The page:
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" He that hath wife and children hath given hostages to fortune ; for they are impediments to great enterprises, either of virtue or mischief. Certainly the best works, and of greatest merit for the public, have proceeded from the unmarried or childless... "
The American Whig Review - Página 31
1848
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The Roots of Things: Topics in Quantum Mechanics

Alan A. Grometstein - 1999 - 576 páginas
...place?" He was not personally brave, and he had a large and vulnerable family. As Bacon reminds us, "He that hath wife and children hath given hostages...impediments to great enterprises, either of virtue or of mischief."1 (It is sobering to recall that Bacon played a villainous role in the prosecutions of...
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The Essays Or Counsels, Civil and Moral

Francis Bacon - 1999 - 216 páginas
...commonly fortunate, but seldom or never where the elder are disinherited. 8. OF MARRIAGE AND SINGLE LIFE He that hath wife and children hath given hostages* to fortune; for they are impediments14 to great enterprises, either of virtue or mischief. Certainly the best works, and of...
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The Essayes Or Counsels, Civill and Morall

Francis Bacon - 2000 - 339 páginas
...Accidentals. 33-4 Schoole-masters] Schoole-ma-lsters 25 [F2V] Of Marriage And Single Life. VIII. 5 He that hath Wife and Children, hath given Hostages...Fortune; For they are Impediments, to great Enterprises, 1-3 Of Marriage And Single Life.] essay not in 97a-12a 4 VIIL] 22. either of Vertue, or Mischiefe....
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Curiosities and Texts: The Culture of Collecting in Early Modern England

Marjorie Swann - 2001 - 280 páginas
...family obligations on men's careers. Bacon begins his essay "Of Marriage and Single Life" by observing, "He that hath wife and children hath given hostages...virtue or mischief. Certainly the best works, and of greatest merit for the public, have proceeded from the unmarried or childless men; which both in affection...
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Heroes of History: A Brief History of Civilization from Ancient Times to the ...

Will Durant - 2002 - 351 páginas
...dissimulation is necessary to success, if not to civilization. Love is a madness, and marriage is a noose. "He that hath wife and children hath given hostages...fortune, for they are impediments to great enterprises." He agreed with the popes about clerical celibacy: "A single life doth well with churchmen, for charity...
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The Study of Philosophy

S. Morris Engel - 2001 - 413 páginas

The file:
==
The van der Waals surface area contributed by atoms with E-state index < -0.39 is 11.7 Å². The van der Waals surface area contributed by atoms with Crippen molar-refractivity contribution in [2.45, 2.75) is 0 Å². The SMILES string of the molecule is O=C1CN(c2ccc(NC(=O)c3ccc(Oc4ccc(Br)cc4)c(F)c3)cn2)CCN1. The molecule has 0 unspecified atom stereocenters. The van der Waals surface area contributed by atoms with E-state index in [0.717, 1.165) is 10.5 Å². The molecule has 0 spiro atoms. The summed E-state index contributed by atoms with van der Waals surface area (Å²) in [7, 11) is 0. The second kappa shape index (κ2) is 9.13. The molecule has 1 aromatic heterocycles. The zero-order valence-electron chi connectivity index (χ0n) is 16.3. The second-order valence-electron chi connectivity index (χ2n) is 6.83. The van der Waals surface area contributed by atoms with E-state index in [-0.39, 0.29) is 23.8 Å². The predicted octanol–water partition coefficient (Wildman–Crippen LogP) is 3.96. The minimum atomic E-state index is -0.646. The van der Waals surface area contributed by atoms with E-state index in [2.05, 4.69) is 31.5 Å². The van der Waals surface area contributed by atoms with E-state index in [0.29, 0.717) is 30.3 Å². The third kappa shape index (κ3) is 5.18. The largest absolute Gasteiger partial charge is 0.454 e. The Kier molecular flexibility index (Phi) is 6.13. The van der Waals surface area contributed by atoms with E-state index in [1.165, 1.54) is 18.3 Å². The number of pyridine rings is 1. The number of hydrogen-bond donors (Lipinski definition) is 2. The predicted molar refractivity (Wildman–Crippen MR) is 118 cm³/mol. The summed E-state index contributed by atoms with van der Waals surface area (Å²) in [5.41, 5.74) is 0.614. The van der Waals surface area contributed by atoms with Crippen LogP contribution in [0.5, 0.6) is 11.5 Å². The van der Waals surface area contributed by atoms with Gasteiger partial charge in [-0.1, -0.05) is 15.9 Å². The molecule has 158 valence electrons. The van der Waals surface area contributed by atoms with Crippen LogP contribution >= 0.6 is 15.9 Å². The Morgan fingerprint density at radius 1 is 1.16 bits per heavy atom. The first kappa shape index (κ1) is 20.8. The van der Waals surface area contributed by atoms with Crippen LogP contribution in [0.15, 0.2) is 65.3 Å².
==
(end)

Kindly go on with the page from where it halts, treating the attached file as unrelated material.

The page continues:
...opinion — not an argument. The same is true of the following oft-quoted aphorism of Francis Bacon: He that hath wife and children hath given hostages to fortune; for they are impediments to great enterprise, either of virtue or mischief. Rather than offering reasons why, in his view, women and...
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Francis Bacon's New Atlantis: New Interdisciplinary Essays

Bronwen Price - 2002 - 209 páginas
...However, in Of Marriage and Single Life Bacon's support of marriage is rather more equivocal. He writes, 'He that hath wife and children hath given hostages...impediments to great enterprises, either of virtue or mischief.'59 It becomes clear that marriage is a form of social control more suited to some social...
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The Major Works

Francis Bacon - 2002 - 813 páginas
...SINGLE LIFE HE that hath wife and children hath given hostages0 to fortune; for they are impediments0 to great enterprises, either of virtue or mischief. Certainly the best works, and of greatest merit for the public, have proceeded from the unmarried or childless men; which0 both in affection"...
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The International Handbook on Innovation

Larisa V. Shavinina - 2003 - 1171 páginas
...still a harmful intrusion is having a family life. Francis Bacon (1597/1942) put the problem this way: He that hath wife and children hath given hostages...virtue or mischief. Certainly the best works, and of greatest merit for the public, have proceeded from the unmarried or childless men, which, both in affection...
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Scrutinizing Feminist Epistemology: An Examination of Gender in Science

Cassandra L. Pinnick, Noretta Koertge, Robert F. Almeder - 2003 - 275 páginas
...hurts. No time for ecstasy" in the arms of another (Goodfield 1981, 152). Bacon made the point long ago: "He that hath Wife and Children, hath given hostages...fortune, for they are impediments to great enterprises. . . . Certainly the best works . . . have proceeded from the unmarried or Childless."'- As Keller pregnantly...
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